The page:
03/19/2013 5:22 PM ET
Lyles focuses on advances made in rough outing
By Brian McTaggart / MLB.com
DUNEDIN, Fla. -- Astros pitcher Jordan Lyles was roughed up by the Jays on Tuesday afternoon in Dunedin, Fla., allowing six runs and 10 hits -- including two home runs -- in 3 2/3 innings. It has been a rough spring for the 22-year-old, but he remains confident he will make it to where he needs to be when the season starts.
"My stat lines this spring haven't been good in any way, but at the end of the day you can't look at that," he said. "Personally, I would like to be better, but I'm working on things, and I'm going to try to be ready for April and not this month. I'm looking forward to the season. This is the best I felt in Spring Training, and the numbers aren't there for me right now. I'm not overly worried about that."
Lyles, who has allowed 36 hits and 23 earned runs in 11 2/3 innings this spring, gave up a solo homer to Melky Cabrera in the first and a two-run homer to Jose Bautista in the fourth. He said was working on spotting his slider in Tuesday's outing.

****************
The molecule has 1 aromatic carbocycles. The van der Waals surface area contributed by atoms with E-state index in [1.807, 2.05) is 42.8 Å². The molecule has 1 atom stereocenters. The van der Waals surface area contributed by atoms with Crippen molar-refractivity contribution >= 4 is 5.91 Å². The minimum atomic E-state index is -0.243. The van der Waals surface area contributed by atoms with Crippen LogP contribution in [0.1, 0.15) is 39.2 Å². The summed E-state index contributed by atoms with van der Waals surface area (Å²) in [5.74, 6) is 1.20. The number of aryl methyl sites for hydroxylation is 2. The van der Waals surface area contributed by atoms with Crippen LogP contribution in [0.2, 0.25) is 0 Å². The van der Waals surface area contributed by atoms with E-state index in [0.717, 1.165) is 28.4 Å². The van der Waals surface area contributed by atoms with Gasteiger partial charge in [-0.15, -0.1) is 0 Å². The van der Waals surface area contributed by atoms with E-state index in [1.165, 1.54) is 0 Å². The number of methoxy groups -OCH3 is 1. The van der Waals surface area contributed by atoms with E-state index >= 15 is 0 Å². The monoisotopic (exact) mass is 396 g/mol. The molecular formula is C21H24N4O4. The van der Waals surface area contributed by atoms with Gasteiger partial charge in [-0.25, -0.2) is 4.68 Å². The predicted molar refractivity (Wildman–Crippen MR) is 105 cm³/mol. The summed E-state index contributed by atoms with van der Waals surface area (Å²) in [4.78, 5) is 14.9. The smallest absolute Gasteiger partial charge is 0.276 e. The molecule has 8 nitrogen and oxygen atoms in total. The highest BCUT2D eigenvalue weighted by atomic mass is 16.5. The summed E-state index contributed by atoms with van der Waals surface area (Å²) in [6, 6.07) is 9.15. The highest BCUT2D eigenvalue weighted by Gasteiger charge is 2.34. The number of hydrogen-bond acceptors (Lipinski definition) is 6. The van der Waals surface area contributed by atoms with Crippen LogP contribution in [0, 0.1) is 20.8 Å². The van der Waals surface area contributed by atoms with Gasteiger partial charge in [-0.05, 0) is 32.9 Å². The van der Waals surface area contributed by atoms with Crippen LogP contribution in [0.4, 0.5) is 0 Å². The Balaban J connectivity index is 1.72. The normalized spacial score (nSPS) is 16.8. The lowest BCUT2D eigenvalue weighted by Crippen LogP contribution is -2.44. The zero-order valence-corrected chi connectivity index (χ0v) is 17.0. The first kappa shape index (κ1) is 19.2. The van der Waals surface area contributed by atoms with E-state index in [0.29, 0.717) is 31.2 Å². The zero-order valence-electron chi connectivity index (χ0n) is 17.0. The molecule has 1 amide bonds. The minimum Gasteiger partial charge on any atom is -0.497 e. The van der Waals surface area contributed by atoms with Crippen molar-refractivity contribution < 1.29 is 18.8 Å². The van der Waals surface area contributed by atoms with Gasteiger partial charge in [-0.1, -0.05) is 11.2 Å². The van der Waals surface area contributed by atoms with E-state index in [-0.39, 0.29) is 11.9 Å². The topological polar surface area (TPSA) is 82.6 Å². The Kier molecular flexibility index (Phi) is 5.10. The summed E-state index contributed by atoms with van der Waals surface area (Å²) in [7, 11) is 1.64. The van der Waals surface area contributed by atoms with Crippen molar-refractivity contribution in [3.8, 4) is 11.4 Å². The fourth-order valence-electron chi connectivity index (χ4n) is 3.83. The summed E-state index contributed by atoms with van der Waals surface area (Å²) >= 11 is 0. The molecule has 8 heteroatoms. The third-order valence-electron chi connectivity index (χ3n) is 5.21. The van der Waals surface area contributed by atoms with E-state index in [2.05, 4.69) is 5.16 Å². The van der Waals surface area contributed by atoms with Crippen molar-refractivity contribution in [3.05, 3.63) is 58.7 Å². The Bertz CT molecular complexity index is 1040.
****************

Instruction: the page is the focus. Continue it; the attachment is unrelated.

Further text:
"This is probably the first time I've not thrown any cutters and working on the slider," Lyles said. "I really worked on that today, just throwing sliders, and I really like the direction we're going with that, so I can lay off the cutters more. I got some good swings out of guys in that aspect, and I like where that's headed.
"A couple guys made me pay on fastballs today. I'm not too worried about that. They were just balls over the plate, and good players making good swings. The 2-0 fastball to Bautista, that's just a good swing by a really good player."
This was the first time this spring Lyles was paired with Jason Castro, which is something the big right-hander liked.